April 27, 2018
Northern pike are an early-summer gift to anglers. Part of that generosity has to do with their abundance and general willingness to strike many presentations. Larger specimens grow more particular in their feeding habits but remain susceptible to a handful of exciting techniques that rarely fail.
All the Buzz
Daylight hours reach their peak during the summer solstice and water temperatures are on a steady climb. Shallow vegetation expands and shoreline grasses flood during high-water years. Pike enter these shallow flats to prey on anything that scurries, swims, or slithers within striking distance.
On lakes and rivers, there's no magical water temperature that draws pike to shallow backwater bays. They arrive prior to ice-out to spawn, and stay in the warm sheltered waters as long as food remains present. The key is to find signs of life in these shallow expanses. A school of minnows breaking the surface, panfish plucking insects off the surface, wading birds stalking a meal, or a subtle wake along the shoreline are indicators that pike are likely nearby.
To catch pike on shallow flats, few lures perform better or generate more excitement than prop-style lures. It's a sensory experience like no other in pike fishing. Make casts to intersect visible cover. The spinning blade churns and sprays water into the air while a frothy trail forms behind. Vary retrieve speed to change the sound and surface disturbance generated by the lure. Watch for subtle signs of a following pike while you wait for the water to erupt.
Due to the flex in the wire arms of standard buzzbaits, they're not the best choice for driving hooks into gator-size pike. Better options include in-line and heavy-duty models, such as the 1/2-ounce Jackall Firecracker, with a clacker for extra noise and spray, or the 3/4-ounce MegaFrox Slash Duck. The Slash Duck has several features that make it my favorite for fishing emergent vegetation.
It was designed in Thailand to withstand strikes from toman (giant snakehead), a fish with considerably more striking, crushing, and pulling power than pike. Its casting dynamics also are superior to a bent-wire buzzbait. It has an extra wireguard at the front of the lure that helps to lock the blade in place during the cast, minimizing blade fluttering and helicoptering. The result is longer and more accurate casts. Slash Ducks move a lot of water and present a larger profile with their frog-like body. Their weight means they don't get blown out of the water on a strike. Equipped with a stout 5/0 Owner hook, they can easily withstand attacks by trophy pike.
When buzzing for pike, a steady retrieve works best. Pike are less skilled than bass at tracking baits on the surface and have a tougher time anticipating where and when a lure will exit thick patches of vegetation. Concentrate on working lures through clearings and along the edges of vegetation. As with any surface lure, wait until you feel the weight of the fish on the line before setting the hook.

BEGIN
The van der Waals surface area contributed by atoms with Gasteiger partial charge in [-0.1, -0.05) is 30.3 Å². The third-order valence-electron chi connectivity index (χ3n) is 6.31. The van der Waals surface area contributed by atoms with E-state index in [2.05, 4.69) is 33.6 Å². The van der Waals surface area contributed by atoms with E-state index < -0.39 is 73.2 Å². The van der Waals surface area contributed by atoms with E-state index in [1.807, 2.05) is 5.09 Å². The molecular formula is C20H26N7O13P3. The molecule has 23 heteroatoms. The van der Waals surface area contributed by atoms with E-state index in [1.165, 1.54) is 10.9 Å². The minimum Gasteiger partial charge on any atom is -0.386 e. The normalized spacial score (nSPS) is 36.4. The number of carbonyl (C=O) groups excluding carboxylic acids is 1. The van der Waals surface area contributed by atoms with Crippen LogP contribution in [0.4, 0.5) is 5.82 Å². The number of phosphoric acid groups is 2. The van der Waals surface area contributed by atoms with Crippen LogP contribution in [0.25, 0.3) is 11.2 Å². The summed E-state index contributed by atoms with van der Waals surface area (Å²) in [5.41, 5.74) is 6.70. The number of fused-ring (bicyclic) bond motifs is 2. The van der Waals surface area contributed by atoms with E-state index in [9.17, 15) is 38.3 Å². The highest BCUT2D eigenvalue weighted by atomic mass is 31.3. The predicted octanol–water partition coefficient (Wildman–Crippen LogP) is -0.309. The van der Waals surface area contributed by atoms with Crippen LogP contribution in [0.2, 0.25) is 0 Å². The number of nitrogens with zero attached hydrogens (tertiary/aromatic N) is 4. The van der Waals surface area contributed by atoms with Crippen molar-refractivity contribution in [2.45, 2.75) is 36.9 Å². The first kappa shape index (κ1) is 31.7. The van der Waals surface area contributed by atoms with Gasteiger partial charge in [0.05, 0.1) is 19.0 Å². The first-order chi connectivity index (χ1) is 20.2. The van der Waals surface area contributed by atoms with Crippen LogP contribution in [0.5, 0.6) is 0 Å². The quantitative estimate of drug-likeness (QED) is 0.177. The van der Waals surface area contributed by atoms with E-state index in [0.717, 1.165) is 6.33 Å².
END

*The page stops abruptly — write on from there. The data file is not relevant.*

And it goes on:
To gear up for big pike in shallow settings, a stout frog-style rod, high-speed reel, and heavy braid dramatically increase hooking and landing percentages. Braided line is not only better than mono at withstanding the abrasion of running through vegetation, but it also slices through weedstalks when pike dash into them.
When pike boil behind buzzers but won't commit, soft-plastic jerk shads excel as follow-up baits. Large ones like the 7-inch Lunker City Fin-S Fish, Zoom Magnum Super Fluke, and 7-inch Berkley Gulp! Jerk Shad can be rigged on a 5/0 to 7/0 weightless extra-wide-gap hook for a weedless and lifelike lure. Worked rapidly across the water with a walk-the-dog action, they draw savage strikes. Slowed to mimic a dying baitfish, they trigger tentative fish. With a snap of the rod, they dart and shoot off to the side. On the pause, they continue to glide and suspend in the water column before slowly sinking with a slight quiver.
Pike typically can be fooled by going through the lure's repertoire of actions. Tie them with a 40- to 60-pound-test fluorocarbon leader and attach to 30- to 50-pound Sufix 832 braid mainline with an FG knot. Hi-vis braid assists in watching the line for any hops or jumps that signal a bite.
To cover large flats, try rigging soft-plastic jerkbaits in tandem in what's called a "donkey rig" in bass fishing. It consists of two 5- to 7-inch soft-plastic jerk minnows on 5/0 to 7/0 extra-wide-gap hooks, two barrel swivels, and two unequal lengths of 40-pound fluorocarbon measuring 12 and 16 inches. Each swivel, leader, hook, and Texposed softbait are tied independently to make two separate rigs. The 40- to 65-pound braid mainline is threaded through the swivel of the longer pre-tied rig while the other pre-tied rig is tied to the end of the mainline.
This rig allows one rig to slide up and down the mainline, while the shorter one slides on the mainline. With each flick of the rod, the lures dance and dart independently of each other so the action is unpredictable. The presentation resembles baitfish chasing each other. It's a visually exciting rig. Lure position changes abruptly and pike respond to such erratic motion.